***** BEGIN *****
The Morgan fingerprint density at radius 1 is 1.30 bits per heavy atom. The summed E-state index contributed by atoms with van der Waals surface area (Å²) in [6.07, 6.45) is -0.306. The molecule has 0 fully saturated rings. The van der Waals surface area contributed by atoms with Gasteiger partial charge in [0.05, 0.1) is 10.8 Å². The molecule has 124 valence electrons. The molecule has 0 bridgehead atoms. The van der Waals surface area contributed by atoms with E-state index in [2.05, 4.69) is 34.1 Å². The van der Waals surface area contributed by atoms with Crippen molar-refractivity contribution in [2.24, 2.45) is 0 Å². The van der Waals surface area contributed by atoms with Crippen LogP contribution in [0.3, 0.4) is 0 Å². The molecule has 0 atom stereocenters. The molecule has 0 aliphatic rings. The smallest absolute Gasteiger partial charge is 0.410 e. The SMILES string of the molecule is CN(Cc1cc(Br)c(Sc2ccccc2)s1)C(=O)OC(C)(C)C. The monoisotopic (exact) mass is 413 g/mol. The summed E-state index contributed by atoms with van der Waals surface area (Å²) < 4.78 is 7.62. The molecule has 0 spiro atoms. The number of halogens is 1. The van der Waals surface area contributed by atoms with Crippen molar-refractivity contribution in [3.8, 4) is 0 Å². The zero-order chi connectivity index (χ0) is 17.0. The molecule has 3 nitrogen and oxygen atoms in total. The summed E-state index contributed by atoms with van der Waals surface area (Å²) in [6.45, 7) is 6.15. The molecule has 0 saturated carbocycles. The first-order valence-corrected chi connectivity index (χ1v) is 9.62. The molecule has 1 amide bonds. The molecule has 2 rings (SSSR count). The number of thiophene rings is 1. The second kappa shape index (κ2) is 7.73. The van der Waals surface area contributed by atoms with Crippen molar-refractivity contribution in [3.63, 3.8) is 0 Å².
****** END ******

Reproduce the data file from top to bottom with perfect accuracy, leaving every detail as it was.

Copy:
The Morgan fingerprint density at radius 1 is 1.30 bits per heavy atom. The summed E-state index contributed by atoms with van der Waals surface area (Å²) in [6.07, 6.45) is -0.306. The molecule has 0 fully saturated rings. The van der Waals surface area contributed by atoms with Gasteiger partial charge in [0.05, 0.1) is 10.8 Å². The molecule has 124 valence electrons. The molecule has 0 bridgehead atoms. The van der Waals surface area contributed by atoms with E-state index in [2.05, 4.69) is 34.1 Å². The van der Waals surface area contributed by atoms with Crippen molar-refractivity contribution in [2.24, 2.45) is 0 Å². The van der Waals surface area contributed by atoms with Crippen LogP contribution in [0.3, 0.4) is 0 Å². The molecule has 0 atom stereocenters. The molecule has 0 aliphatic rings. The smallest absolute Gasteiger partial charge is 0.410 e. The SMILES string of the molecule is CN(Cc1cc(Br)c(Sc2ccccc2)s1)C(=O)OC(C)(C)C. The monoisotopic (exact) mass is 413 g/mol. The summed E-state index contributed by atoms with van der Waals surface area (Å²) < 4.78 is 7.62. The molecule has 0 spiro atoms. The number of halogens is 1. The van der Waals surface area contributed by atoms with Crippen molar-refractivity contribution in [3.8, 4) is 0 Å². The zero-order chi connectivity index (χ0) is 17.0. The molecule has 3 nitrogen and oxygen atoms in total. The summed E-state index contributed by atoms with van der Waals surface area (Å²) in [6.45, 7) is 6.15. The molecule has 0 saturated carbocycles. The first-order valence-corrected chi connectivity index (χ1v) is 9.62. The molecule has 1 amide bonds. The molecule has 2 rings (SSSR count). The number of thiophene rings is 1. The second kappa shape index (κ2) is 7.73. The van der Waals surface area contributed by atoms with Crippen molar-refractivity contribution in [3.63, 3.8) is 0 Å².